2014 Educating Advocates: Teaching Advocacy Skills -
Conference Schedule (subject to change)
Tuesday, May 20, 2014
Registration and Continental Breakfast
Welcome and Icebreaker
Teaching in the New World Order: A Report from the Field
In this time of change this session will focus on some of the unique responses to the reality of legal education in 2014. Presenters will share programs, approaches, and techniques designed to deal with the challenges facing the academy and bar.
A Holistic Approach to Teaching Advocacy: Panel Discussion
As the legal economy changes, the need for more well-rounded lawyers may grow. Many of our students are working for smaller firms or going solo. Thus, the need for an advocacy holistic approach may be greater now than it has ever been. This session will address the natural sequence that tends to play out in the resolution of disputes: communication, negotiation, mediation, litigation. Clearly, advocacy plays a role in each phase.
We will start with a panel of practitioners at different stages and responsibilities in their legal careers. They will share with us their observations about the skills needed to survive and thrive in today's legal world.
The session will end with offering ideas for teaching a holistic approach to advocacy - the skills that work in court and in alternative dispute resolution are different in some ways, but complementary in others. We will discuss how these various forms of advocacy can reinforce each other.
11:30 a.m.-12:30 p.m.
Developing Nontraditional Advocacy Approaches: Panel and Demonstration
Storytelling: Many Paths to the same Destination
This year the conference will spend multiple sessions on storytelling. Presentations will focus on the power of storytelling and the ways in which we can use this very human endeavor to enrich our teaching, scholarship and advocacy. Offerings will include demonstrations by some of the best legal storytellers around today, a template for teaching storytelling, and then actually telling stories. You should look forward to an opportunity to join a story circle and share. These sessions will focus on the wisdom of Mark Twain who once observed that you can learn things by swinging a cat by its tail that you cannot learn in any other way.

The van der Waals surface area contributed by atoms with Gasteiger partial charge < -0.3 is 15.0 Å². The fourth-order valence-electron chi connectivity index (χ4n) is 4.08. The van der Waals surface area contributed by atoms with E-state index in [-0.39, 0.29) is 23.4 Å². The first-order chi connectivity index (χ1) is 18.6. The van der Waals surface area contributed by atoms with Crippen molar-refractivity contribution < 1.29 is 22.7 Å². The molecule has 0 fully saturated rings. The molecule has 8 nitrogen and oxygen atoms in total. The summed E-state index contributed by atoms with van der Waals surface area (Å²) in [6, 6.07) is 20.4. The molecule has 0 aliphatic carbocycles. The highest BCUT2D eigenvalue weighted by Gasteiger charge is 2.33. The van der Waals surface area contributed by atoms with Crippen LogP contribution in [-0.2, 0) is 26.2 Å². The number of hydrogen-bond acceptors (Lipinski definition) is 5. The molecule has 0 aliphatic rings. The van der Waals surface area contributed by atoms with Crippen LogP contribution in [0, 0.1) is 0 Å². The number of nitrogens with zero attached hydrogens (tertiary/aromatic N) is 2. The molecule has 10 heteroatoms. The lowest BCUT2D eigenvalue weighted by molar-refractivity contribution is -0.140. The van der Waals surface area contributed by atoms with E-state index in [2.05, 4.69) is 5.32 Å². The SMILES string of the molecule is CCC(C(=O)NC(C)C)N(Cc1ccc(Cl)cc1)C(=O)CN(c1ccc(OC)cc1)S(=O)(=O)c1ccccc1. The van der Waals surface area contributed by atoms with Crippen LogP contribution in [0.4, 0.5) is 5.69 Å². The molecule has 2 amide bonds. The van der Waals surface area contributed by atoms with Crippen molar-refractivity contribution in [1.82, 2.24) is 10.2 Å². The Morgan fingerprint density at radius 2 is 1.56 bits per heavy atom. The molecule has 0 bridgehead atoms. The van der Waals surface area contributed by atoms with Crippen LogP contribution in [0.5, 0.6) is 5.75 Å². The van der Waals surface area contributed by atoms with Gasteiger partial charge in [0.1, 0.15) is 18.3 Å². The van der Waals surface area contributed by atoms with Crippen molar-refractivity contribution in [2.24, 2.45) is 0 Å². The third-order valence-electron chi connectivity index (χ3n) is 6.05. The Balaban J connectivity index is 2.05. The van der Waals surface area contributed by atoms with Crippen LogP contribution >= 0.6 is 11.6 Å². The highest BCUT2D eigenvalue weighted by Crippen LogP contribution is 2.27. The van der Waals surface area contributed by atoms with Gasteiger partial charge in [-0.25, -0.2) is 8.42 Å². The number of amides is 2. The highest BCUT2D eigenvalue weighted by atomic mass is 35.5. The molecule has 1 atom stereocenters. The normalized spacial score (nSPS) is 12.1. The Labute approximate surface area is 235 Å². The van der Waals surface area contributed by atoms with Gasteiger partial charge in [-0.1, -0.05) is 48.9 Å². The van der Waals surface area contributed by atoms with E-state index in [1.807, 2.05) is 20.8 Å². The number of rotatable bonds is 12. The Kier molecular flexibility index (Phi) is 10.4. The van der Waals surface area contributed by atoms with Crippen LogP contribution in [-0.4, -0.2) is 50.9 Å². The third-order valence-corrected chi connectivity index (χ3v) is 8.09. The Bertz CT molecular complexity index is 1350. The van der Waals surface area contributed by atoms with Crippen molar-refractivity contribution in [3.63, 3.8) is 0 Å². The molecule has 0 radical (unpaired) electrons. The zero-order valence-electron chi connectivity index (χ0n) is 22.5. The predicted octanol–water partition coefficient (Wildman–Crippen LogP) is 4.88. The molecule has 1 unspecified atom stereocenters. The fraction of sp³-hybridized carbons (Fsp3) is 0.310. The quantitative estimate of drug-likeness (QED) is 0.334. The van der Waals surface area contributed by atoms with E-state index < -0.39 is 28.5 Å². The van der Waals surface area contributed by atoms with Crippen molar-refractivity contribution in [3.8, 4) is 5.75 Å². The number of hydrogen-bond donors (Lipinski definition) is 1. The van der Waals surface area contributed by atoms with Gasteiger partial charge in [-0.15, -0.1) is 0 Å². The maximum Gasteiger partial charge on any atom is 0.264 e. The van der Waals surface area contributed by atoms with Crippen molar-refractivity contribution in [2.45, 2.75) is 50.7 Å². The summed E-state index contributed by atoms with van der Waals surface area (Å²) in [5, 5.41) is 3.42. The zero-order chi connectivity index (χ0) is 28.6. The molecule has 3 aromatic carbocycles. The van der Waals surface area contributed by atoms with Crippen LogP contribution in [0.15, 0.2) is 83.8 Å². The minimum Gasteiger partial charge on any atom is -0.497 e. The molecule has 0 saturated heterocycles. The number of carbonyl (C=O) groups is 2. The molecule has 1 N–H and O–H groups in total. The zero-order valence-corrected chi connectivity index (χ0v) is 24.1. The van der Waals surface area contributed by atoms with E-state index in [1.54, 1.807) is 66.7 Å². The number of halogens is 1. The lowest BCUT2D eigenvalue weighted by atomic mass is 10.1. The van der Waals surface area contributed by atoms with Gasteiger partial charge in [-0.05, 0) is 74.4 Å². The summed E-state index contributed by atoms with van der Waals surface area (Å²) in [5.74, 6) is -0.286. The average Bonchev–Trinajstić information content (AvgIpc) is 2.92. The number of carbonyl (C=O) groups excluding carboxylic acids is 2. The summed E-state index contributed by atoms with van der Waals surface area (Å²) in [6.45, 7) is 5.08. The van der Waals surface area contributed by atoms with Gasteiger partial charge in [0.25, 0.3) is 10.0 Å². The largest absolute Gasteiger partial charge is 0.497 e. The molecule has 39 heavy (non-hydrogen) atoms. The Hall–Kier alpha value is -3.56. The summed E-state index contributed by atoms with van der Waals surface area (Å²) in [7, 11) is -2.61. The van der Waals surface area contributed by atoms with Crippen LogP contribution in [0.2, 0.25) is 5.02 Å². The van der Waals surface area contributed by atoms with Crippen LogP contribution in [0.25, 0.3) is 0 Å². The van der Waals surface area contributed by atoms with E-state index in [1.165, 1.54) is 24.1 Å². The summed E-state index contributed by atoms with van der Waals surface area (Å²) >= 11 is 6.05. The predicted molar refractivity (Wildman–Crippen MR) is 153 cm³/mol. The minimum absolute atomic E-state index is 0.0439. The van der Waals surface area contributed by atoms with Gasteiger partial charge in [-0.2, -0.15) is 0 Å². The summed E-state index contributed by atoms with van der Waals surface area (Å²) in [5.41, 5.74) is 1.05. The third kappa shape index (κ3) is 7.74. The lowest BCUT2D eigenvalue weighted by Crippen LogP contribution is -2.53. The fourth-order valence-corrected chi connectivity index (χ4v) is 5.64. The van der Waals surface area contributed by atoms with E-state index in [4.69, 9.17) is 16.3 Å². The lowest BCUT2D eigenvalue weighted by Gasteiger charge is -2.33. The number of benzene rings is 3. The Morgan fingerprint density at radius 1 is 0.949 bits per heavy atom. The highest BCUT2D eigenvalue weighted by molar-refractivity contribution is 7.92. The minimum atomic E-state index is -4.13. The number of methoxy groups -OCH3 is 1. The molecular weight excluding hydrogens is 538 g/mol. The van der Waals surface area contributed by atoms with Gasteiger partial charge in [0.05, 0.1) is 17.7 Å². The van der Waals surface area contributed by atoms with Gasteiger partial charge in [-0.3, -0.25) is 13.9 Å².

Taking Advocacy Out of the Courtroom and Into the Community
Reflections on the First Day
Story TellingTalking Circle (optional)
Wednesday, May 21, 2014
Sponsored by West Publishing
Tribal Oral Traditions and Their Impact on Peacemaking
Coach, Mentor or Something Else?
This session discusses the differences between teaching substantive law and more skill related legal subjects. It posits that the approach between the two is related, but different, in some distinct ways that are driven by the nature of the subject, the student, and the teacher. A panel of presenters will share methodologies and approaches. Real world training examples will be provided during this session to demonstrate the discussed approaches and techniques.
11:45 a.m.-1:00 p.m.
Advocacy Scholarship: Panel
What is advocacy scholarship? How does the academy define it, should the definition change, and what is the current state of advocacy scholarship in the legal academy? These presentations will focus on the challenges and opportunities confronting those who wish to write scholarship focused on advocacy.
A panel of professors at different stages in their academic careers will discuss how they have approached advocacy scholarship. Examples of recent scholarship will be provided, and plans for success will be suggested to attendees interested in exploring potential advocacy based scholarship.
How Technology Can Transform Your Teaching, Scholarship and Coaching
Course Design, Implementation and Improvement
Lifetime Achievement Dinner
Professor Emeritus Bill Eleazer
Thursday, May 22, 2014
8:30-12:15 p.m., Three Concurrent Sessions
"To Thine Own Self Be True ..." (for first-time participants)
- Mentoring Scholarships
Where Do We Go From Here: Establishing, Nurturing and Expanding the Impact of Advocacy Programs
Friday, May 23, 2014 (Optional Day)
While our conference will run from Tuesday through Thursday, we are adding an optional half day program on Friday morning at no additional cost to EATS attendees. This program will focus specifically on designing individual, short-term, and long term advocacy training calendars for firms and government agenies, to include practicing teaching methodologies and how to develop internal advocacy teaching programs within your organization. Attendees will be taught how to critique and how to teach others to critique as well.
Those desiring to attend must sign-up for this session separately. Space will be limited due to the hands-on nature of the training and critiquing that will occur.
If you wish to attend this training, after you complete registration for the program, please send an email to: firstname.lastname@example.org to advise of your desire to participate. This program is being offered at no additional charge; meals are not included.
Developing Advocacy Training Programs
Developing Your Critiquing Methodology
11:15 a.m.-1 p.m.
Learning by Doing: Training Sessions with Feedback